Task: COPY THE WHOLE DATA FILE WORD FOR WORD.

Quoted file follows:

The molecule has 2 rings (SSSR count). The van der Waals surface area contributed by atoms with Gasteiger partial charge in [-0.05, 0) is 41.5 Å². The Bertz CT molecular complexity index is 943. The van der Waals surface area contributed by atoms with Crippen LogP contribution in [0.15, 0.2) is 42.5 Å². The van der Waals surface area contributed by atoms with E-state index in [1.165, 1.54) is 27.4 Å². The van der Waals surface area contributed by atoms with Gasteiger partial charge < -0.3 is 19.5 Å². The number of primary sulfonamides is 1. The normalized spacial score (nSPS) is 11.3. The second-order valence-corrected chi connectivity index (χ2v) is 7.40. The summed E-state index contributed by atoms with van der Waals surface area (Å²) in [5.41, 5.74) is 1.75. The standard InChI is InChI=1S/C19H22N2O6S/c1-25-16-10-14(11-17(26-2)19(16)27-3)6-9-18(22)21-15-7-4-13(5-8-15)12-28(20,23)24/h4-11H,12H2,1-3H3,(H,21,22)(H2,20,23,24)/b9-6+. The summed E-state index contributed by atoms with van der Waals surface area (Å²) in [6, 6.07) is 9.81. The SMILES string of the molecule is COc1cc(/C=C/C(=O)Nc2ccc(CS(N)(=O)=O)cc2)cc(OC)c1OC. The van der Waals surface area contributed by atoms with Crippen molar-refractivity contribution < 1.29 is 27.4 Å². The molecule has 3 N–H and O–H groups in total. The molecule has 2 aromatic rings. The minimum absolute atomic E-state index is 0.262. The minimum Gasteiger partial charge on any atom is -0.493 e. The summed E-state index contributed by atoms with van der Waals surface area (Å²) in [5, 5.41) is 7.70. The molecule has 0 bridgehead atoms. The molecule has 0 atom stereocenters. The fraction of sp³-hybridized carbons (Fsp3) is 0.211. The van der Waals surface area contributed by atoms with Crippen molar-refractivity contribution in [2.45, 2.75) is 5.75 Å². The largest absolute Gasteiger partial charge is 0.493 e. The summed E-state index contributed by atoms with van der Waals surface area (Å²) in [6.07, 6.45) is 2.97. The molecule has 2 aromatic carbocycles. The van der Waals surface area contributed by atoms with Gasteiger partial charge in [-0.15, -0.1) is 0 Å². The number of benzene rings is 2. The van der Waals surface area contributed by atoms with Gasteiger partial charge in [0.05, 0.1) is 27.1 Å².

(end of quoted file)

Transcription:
The molecule has 2 rings (SSSR count). The van der Waals surface area contributed by atoms with Gasteiger partial charge in [-0.05, 0) is 41.5 Å². The Bertz CT molecular complexity index is 943. The van der Waals surface area contributed by atoms with Crippen LogP contribution in [0.15, 0.2) is 42.5 Å². The van der Waals surface area contributed by atoms with E-state index in [1.165, 1.54) is 27.4 Å². The van der Waals surface area contributed by atoms with Gasteiger partial charge < -0.3 is 19.5 Å². The number of primary sulfonamides is 1. The normalized spacial score (nSPS) is 11.3. The second-order valence-corrected chi connectivity index (χ2v) is 7.40. The summed E-state index contributed by atoms with van der Waals surface area (Å²) in [5.41, 5.74) is 1.75. The standard InChI is InChI=1S/C19H22N2O6S/c1-25-16-10-14(11-17(26-2)19(16)27-3)6-9-18(22)21-15-7-4-13(5-8-15)12-28(20,23)24/h4-11H,12H2,1-3H3,(H,21,22)(H2,20,23,24)/b9-6+. The summed E-state index contributed by atoms with van der Waals surface area (Å²) in [6, 6.07) is 9.81. The SMILES string of the molecule is COc1cc(/C=C/C(=O)Nc2ccc(CS(N)(=O)=O)cc2)cc(OC)c1OC. The van der Waals surface area contributed by atoms with Crippen molar-refractivity contribution < 1.29 is 27.4 Å². The molecule has 3 N–H and O–H groups in total. The molecule has 2 aromatic rings. The minimum absolute atomic E-state index is 0.262. The minimum Gasteiger partial charge on any atom is -0.493 e. The summed E-state index contributed by atoms with van der Waals surface area (Å²) in [5, 5.41) is 7.70. The molecule has 0 bridgehead atoms. The molecule has 0 atom stereocenters. The fraction of sp³-hybridized carbons (Fsp3) is 0.211. The van der Waals surface area contributed by atoms with Crippen molar-refractivity contribution in [2.45, 2.75) is 5.75 Å². The largest absolute Gasteiger partial charge is 0.493 e. The summed E-state index contributed by atoms with van der Waals surface area (Å²) in [6.07, 6.45) is 2.97. The molecule has 2 aromatic carbocycles. The van der Waals surface area contributed by atoms with Gasteiger partial charge in [-0.15, -0.1) is 0 Å². The number of benzene rings is 2. The van der Waals surface area contributed by atoms with Gasteiger partial charge in [0.05, 0.1) is 27.1 Å².